Ah, the church. It can be a beautiful and supportive community, a terrible mess, and everything in between. If you have been following the news in Dallas (or if you read a lot of Christian blogs), you probably have heard about the recent controversy at the Village Church. (If you don’t know what I’m talking about, you can read the full story here.)
To summarize briefly, a married couple (Jordan Root & Karen Hinkley) from the Village Church were serving as missionaries overseas. While on the mission field, Jordan admitted to almost ten years of child pornography use. After being sent home, a conflict began between Karen and the leadership of the Village Church. She wanted to have her marriage annulled. They wanted her to go through a process of reconciliation, and placed her under church discipline for pursuing the annulment in spite of their direction otherwise. She wanted to separate her finances from her husband. They said no, because it seemed too much like a step toward divorce. She withdrew her membership from the church. They said no, and told her that members who were under church discipline were prohibited from resigning their membership.
Recently the head pastor of the Village, Matt Chandler, met with Karen Hinkley to apologize for how they treated her. I’m glad he did that, and I think it’s a good first step. However, I think it is important to consider whether there might be structural issues in the Village Church that led to what happened. If structural issues are present, an interpersonal solution (e.g., apology) is probably not sufficient. If we want churches to be a safe place for women, it’s important to take a look at how churches are organized and whether the leadership structures are working.
Here are three intersecting structural issues I noticed in the Village Church controversy (The ABC’s):
Authority. Some churches place a big priority on having authority over their members. This might include having members sign a contract, agreeing to a specific set of beliefs, values, and behaviors. In some churches, there are consequences or a discipline process for violation of the contract. The focus on authority was present throughout the Village Church controversy. The elders of the church believed they had the authority to direct Karen in regard to her marriage and finances, even telling her she could not leave the church. In these situations, the decisions of the church leadership are meant to be binding. It’s not technically a legal contract, but it can feel close to it.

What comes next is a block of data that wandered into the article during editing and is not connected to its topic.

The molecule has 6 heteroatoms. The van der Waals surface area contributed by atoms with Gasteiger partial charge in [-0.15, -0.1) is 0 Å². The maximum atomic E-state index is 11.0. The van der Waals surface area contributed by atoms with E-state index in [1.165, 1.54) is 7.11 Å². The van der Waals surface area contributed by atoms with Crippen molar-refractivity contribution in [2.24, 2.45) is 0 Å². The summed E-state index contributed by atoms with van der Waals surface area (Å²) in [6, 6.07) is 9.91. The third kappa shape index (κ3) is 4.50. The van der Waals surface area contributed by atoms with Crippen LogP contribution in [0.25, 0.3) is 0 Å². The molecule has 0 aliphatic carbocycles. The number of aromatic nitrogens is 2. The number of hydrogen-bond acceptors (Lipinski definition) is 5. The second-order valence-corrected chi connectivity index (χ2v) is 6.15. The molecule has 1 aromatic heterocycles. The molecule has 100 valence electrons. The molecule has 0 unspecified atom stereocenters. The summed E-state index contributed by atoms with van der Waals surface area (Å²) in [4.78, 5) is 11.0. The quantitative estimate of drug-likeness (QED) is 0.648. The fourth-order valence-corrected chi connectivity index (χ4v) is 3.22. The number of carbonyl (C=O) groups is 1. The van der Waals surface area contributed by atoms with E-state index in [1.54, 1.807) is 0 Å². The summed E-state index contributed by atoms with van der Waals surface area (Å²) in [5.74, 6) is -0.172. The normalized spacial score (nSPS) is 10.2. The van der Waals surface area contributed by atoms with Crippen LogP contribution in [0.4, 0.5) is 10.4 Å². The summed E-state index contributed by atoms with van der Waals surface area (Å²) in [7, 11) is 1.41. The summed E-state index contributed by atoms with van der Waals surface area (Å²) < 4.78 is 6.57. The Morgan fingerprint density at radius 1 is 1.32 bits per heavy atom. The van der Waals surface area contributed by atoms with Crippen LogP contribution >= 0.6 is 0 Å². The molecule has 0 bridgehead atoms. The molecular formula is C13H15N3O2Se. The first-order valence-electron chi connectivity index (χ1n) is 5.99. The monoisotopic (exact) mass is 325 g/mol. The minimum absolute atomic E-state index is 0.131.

Biblicism. In addition to a focus on authority, some churches ascribe to an understanding of the Bible known as Biblicism. In his book ‘The Bible Made Impossible,’ sociologist Christian Smith defines Biblicism as a “theory about the Bible that emphasizes its exclusive authority, infallibility, perspicuity, self-sufficiency, internal consistency, self-evident meaning, and universal applicability.” Biblicism combines with authority to create a sort of ‘super-authority’ among church leadership. Not only is the authority of church leadership important in its own right, but they are considered the experts at interpreting the Bible. Because the Bible is viewed as the ultimate authority for how individuals should live their lives, there is little room for discussion or negotiation once decisions are made.
Complementarianism. Complementarianism is a theological view that prescribes separate roles for men and women. In general, this view assigns primary leadership roles to men and support roles to women. Thus, men are the primary decision makers in church life as well as in marriage. Complementarianism intersects with authority and Biblicism in interesting ways. First, advocates of the complementarian perspective use the Bible to support their views. For some, complementarianism is taught in the Bible as the way God designed male-female relationships to be, so there is little room for discussion or negotiation on this issue. Also, the authority structure in many churches consists primarily of men. For example, all the elders of the Village Church are male.
I think these structural issues can create a tough situation for women in the church. In many churches, Biblicism provides a foundation for a rigid authority structure and promotes complementarian gender roles between men and women. There isn’t much room for discussion or negotiation. Women are asked to submit to male authority both in the church and at home. But what if the male authority is wrong? What if the male authority is abusive? Psychological research has shown that more traditional attitudes about gender roles are related to higher levels of rape myth acceptance and domestic violence myth acceptance, so this isn’t a minor issue. Perhaps structural changes to the ABC’s are needed for the church to be a safe place for women.
Discussion: What is your reaction to the controversy at the Village Church? What do you think of ABC’s, especially how they relate to women in the church?